• Alex Lacey

The OTHER observatory

This week I ventured down to Richmond to visit the King's Observatory. Most people are aware of the observatory based in Greenwich, which is able to be visited all year round (check here for current opening times) There is, however, a more unknown and private observatory in the middle of the deer park (and golf course!) in Richmond.


It's an adorable house, standing alone at the end of a track leading through the golf course.


A rather helpful sign as you go through tells you to be careful of being hit by stray golf balls...although how one legislates for that is unclear.


It was a moody autumn day when I went, which gave the place a slightly mystical air. As you go in, you are greeted with the most stunning octagonal room, where you start your tour.






The library X Star Wars.


This room gave me some serious library envy. And also the heebie-jeebies about how on earth you would start to get furniture to fit an octagonal room, but some plucky visionary has had a go.


Around the edge of the room are cabinets all the way up to the very high ceiling, filled with all manner of books. Some are worthy and deep, others are biographies of actors and other such ephemera. What is interesting, however, is that a good chunk of the library was donated by none other than Alec Guinness, the man who played Obi-wan Kenobi in Star Wars.


Random.


The Dining Room


We continue the interiors theme with this completely mad, yet utterly compelling wallpaper in the dining room.


This is a recent wallpaper based on a 1772 painting commissioned by Alexander Hume. He was a trader in the (boo) East India Company (boo), and had this "hong painting" commissioned.


What is a hong painting, I hear you cry? They were paintings created for Westerners, depicting the strip of land along the Pearl River, which was the epicentre of the Chinese - Western trade, and shows a variety of offices and storage depots for Western and Chinese men (no women allowed, what else is new?)


It's pretty incredible, and was hand painted on 29 silk panels in 2017 to go on the walls of the dining room.


Slightly curiously, there is also this green stained glass window above the wallpaper, which nobody cared to mention. I remain puzzled.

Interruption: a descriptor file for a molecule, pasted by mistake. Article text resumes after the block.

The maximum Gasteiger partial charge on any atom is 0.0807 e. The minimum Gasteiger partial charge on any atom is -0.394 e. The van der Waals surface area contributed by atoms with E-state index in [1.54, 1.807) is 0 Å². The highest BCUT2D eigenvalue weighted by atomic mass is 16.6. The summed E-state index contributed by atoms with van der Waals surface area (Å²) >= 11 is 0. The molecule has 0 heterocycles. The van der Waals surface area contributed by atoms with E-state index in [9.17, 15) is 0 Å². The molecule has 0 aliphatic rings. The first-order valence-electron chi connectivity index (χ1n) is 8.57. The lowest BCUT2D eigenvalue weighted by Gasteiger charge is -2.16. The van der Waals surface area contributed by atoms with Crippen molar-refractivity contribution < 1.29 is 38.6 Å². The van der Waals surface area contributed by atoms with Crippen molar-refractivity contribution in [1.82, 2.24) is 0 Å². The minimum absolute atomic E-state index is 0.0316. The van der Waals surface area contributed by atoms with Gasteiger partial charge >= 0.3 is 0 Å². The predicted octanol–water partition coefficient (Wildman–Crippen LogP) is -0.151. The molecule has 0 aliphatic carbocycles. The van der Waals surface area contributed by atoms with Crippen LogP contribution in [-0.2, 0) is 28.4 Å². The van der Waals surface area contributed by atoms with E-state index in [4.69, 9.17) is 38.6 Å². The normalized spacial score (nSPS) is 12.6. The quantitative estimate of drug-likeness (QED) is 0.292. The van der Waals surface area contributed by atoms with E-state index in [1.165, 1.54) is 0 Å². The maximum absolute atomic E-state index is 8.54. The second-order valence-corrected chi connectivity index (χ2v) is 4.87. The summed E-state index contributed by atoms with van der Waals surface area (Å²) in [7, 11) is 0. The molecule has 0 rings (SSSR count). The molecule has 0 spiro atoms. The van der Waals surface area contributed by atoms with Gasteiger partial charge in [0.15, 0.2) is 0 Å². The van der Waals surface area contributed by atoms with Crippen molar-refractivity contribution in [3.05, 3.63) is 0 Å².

The Secret Bit


This house wasn't built just for living in, oh no. It was commissioned in 1769 specifically for King George IIII to watch the transit of Venus pass by. I mean, who doesn't build themselves a new property just to watch the stars, amirite?


Anyway, old Georgie boy decided this was a great spot at a raised part of the old deer park, and set to work setting other people to work building it.


We come to this adorable, understated staircase...

...which leads us to...




...this gorgeous viewing spot for the telescope. This is where the King and his wife (and also a variety of other people who it seems frankly inconceivable could all fit into such a tight space) came to watch the transit of Venus.


There are cogs and handles around the room to be able to turn the top part of the dome, to angle it in the right direction, and an opening hatch to allow them to observe. It is really rather wonderful, and you will be pleased to know I restrained myself from cranking the handles.


Just.


Other little details in the house


There are lots of lovely little details to look out for in the house. Here are a couple of my favourites.


The candles to light the observatory at the top of the house.


The outhouses, which were used for magnetism experiments, and for launching weather balloons during World War 2



The little hogs head porcelain figurine in the cupboard in the entry hall



The miniature version of the house and grounds


The portraits of George III and Queen Caroline, who commissioned the building




The King's Observatory is open at certain times each year, and does book out fast, so keep your eyes peeled. More information can be found on their website here.

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©2020 by Alex Lacey, London Tour Guide.